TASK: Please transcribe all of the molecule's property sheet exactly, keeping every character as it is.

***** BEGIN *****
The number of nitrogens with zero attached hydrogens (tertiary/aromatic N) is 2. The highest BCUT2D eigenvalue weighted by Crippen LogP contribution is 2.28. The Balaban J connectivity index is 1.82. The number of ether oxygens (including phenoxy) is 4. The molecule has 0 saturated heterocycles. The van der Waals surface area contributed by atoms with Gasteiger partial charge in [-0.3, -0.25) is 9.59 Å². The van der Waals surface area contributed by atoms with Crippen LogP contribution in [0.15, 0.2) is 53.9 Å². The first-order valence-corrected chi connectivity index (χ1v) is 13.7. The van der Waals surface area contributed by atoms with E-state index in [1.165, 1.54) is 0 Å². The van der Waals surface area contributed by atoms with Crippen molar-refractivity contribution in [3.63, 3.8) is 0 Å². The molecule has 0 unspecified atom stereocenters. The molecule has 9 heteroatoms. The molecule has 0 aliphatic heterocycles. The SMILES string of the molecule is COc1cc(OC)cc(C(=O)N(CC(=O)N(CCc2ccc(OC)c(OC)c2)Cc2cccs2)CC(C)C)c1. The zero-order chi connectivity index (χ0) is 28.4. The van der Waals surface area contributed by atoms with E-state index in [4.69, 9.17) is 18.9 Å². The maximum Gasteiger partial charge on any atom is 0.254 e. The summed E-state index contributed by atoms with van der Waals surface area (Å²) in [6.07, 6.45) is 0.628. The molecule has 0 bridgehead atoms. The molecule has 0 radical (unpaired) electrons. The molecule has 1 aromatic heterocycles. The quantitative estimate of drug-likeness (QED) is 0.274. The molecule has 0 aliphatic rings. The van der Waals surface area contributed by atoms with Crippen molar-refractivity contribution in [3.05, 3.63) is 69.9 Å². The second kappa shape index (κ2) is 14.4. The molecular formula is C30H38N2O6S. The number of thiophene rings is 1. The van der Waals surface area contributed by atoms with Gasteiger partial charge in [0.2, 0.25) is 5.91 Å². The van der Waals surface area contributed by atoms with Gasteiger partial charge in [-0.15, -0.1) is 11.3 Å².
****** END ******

The number of nitrogens with zero attached hydrogens (tertiary/aromatic N) is 2. The highest BCUT2D eigenvalue weighted by Crippen LogP contribution is 2.28. The Balaban J connectivity index is 1.82. The number of ether oxygens (including phenoxy) is 4. The molecule has 0 saturated heterocycles. The van der Waals surface area contributed by atoms with Gasteiger partial charge in [-0.3, -0.25) is 9.59 Å². The van der Waals surface area contributed by atoms with Crippen LogP contribution in [0.15, 0.2) is 53.9 Å². The first-order valence-corrected chi connectivity index (χ1v) is 13.7. The van der Waals surface area contributed by atoms with E-state index in [1.165, 1.54) is 0 Å². The van der Waals surface area contributed by atoms with Crippen molar-refractivity contribution in [3.63, 3.8) is 0 Å². The molecule has 0 unspecified atom stereocenters. The molecule has 9 heteroatoms. The molecule has 0 aliphatic heterocycles. The SMILES string of the molecule is COc1cc(OC)cc(C(=O)N(CC(=O)N(CCc2ccc(OC)c(OC)c2)Cc2cccs2)CC(C)C)c1. The zero-order chi connectivity index (χ0) is 28.4. The van der Waals surface area contributed by atoms with E-state index in [4.69, 9.17) is 18.9 Å². The maximum Gasteiger partial charge on any atom is 0.254 e. The summed E-state index contributed by atoms with van der Waals surface area (Å²) in [6.07, 6.45) is 0.628. The molecule has 0 bridgehead atoms. The molecule has 0 radical (unpaired) electrons. The molecule has 1 aromatic heterocycles. The quantitative estimate of drug-likeness (QED) is 0.274. The molecule has 0 aliphatic rings. The van der Waals surface area contributed by atoms with Crippen molar-refractivity contribution in [3.05, 3.63) is 69.9 Å². The second kappa shape index (κ2) is 14.4. The molecular formula is C30H38N2O6S. The number of thiophene rings is 1. The van der Waals surface area contributed by atoms with Gasteiger partial charge in [0.2, 0.25) is 5.91 Å². The van der Waals surface area contributed by atoms with Gasteiger partial charge in [-0.15, -0.1) is 11.3 Å².